by ATPE member Monica Roffol
"Nobody cares … I can’t take it anymore … I just want to die.” Often teachers hear these words
and brush them off with a simple, “You don’t really mean that,” or “Everything will be OK.” We
believe we can make life better for our students, and, as a result, may ignore the warning signs
of mental illness.
As a former special education teacher, I know teachers face pressure from school districts to
not mention concerns about specific ailments to parents, and we shouldn’t. Only physicians should
make diagnoses. However, as professional educators, we need to be more sensitive and honest with
our students and their families about the realities of mental illness.
According to the Center for the Advancement of Children’s Mental Health, one out of every five
American children and adolescents has a mental or behavioral disorder that interferes with his
ability to learn in school or establish healthy relationships with family members and friends. Not
only do our children suffer from Attention Deficit/Hyperactivity Disorder, autism and other
pervasive developmental disorders, they also can suffer from major mental illnesses including
depression, bipolar disorder, anxiety disorder and schizophrenia.
At its high rate of prevalence, all of us at some time or another will be touched by mental
illness either directly or indirectly, so it is crucial we are aware of its warning signs.
Signs of mental illness
- Distorted thought patterns, such as extreme guilt, racing thoughts and difficulty with
- Delusions and hallucinations
- Impaired ability to form concepts
- Severe depression, withdrawal or non-responsiveness to environment
- Suicidal preoccupation or attempts
- Acute anxiety disorders or persistent irrational fears, thoughts or impulses
- Rapid mood swings that appear unrelated or inappropriate
- Self-abusing behavior such as head-banging or self-inflicted wound
- Lack of emotion or inappropriate emotion such as laughing when learning that someone died or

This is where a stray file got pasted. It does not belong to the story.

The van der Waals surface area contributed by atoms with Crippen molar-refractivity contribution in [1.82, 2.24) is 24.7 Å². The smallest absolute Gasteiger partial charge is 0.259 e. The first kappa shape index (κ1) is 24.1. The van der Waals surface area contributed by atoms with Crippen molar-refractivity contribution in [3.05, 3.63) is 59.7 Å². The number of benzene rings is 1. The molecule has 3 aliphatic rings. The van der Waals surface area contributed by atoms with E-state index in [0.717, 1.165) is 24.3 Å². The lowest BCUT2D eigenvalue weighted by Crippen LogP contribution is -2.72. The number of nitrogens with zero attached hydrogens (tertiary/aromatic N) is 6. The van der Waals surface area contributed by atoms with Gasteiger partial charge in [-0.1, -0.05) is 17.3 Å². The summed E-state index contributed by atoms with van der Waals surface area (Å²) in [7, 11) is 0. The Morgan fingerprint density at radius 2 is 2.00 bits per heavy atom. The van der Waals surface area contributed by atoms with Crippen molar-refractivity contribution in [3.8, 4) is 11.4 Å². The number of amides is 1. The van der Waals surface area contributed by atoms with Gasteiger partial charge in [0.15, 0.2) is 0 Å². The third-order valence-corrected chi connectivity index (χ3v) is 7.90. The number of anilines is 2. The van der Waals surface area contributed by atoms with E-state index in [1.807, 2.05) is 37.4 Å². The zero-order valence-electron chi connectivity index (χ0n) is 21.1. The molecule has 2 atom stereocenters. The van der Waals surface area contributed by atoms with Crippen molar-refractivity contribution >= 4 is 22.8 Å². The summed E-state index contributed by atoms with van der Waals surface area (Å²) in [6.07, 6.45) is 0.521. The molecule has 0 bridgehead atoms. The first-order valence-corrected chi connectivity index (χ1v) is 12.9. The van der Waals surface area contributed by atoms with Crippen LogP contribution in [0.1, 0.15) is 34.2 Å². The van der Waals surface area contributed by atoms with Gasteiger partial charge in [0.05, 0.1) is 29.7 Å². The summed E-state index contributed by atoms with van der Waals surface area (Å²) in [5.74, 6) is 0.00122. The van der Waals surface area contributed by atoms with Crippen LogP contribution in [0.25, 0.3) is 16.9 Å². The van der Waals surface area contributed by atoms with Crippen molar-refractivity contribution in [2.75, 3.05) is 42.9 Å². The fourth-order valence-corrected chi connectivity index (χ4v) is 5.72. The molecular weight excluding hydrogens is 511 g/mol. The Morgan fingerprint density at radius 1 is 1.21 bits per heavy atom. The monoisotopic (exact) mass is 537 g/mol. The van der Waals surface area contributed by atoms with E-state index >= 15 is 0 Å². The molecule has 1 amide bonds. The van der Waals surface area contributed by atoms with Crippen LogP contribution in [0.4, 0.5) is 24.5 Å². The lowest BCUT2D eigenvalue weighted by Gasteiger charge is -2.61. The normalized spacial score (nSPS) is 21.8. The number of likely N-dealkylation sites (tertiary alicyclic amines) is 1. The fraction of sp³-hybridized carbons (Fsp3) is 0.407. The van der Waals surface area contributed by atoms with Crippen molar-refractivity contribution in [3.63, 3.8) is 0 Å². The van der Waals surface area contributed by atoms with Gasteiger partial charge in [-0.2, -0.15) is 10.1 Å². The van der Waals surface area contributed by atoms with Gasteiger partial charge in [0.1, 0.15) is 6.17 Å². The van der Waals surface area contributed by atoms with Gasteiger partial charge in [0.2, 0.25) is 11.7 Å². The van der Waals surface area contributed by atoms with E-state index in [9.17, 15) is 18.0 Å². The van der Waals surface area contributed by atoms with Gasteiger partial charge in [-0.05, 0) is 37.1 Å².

showing anger for no reason
Steps you can take to help
- The National Alliance for the Mentally Ill (NAMI) recommends that children and adolescents
who experience these symptoms in a severe and persistent manner be assessed by a trained mental
health professional. If you suspect one of your students suffers from these symptoms on a
consistent basis, share your concerns with the student’s counselor.
- Be specific as you describe behaviors and responses as well as any unusual verbal or written
communication. Make sure the counselor follows through with parental contact to discuss your
concerns. Do not take the situation into your own hands, even if the student is a teenager. You
can open yourself up to lawsuits and even reduce the chances of the child getting appropriate
and timely help.
- If you have students who have already been diagnosed with mental illness or are suspected of
having mental health problems, be sensitive to their conditions. No one asks to become mentally
ill, nor do they contract it as a result of misbehavior or bad parenting, so avoid being
- Do not call attention to students’ behavior or put them in situations that could cause
anxiety or provoke fear. Rather, offer encouragement and, if a conflict arises, always provide a
way out such as cool-down time to avoid escalation of behaviors.
- Life is confusing to children who do not fully understand the reasons for their lack of
control or sadness, so be a positive force in their lives by emphasizing their accomplishments.
- Showing compassion for families and caregivers is also important. As the stepparent of a
schizophrenic teenager, I know what families go through on a daily basis is 10 times worse than
anything that happens at school. A recent NAMI survey states that 59 percent of families felt
pushed to the breaking point because many were forced to quit or change jobs to care for their
ill children. Many times the parents are as confused and overwhelmed as their children.
- Our society still shuns those with mental illness, and many people ignore the problem,
thinking a child can “snap out of it.” Education and access to services are two of the most
important factors on the road to recovery, so act as an advocate for your pupil and insist on
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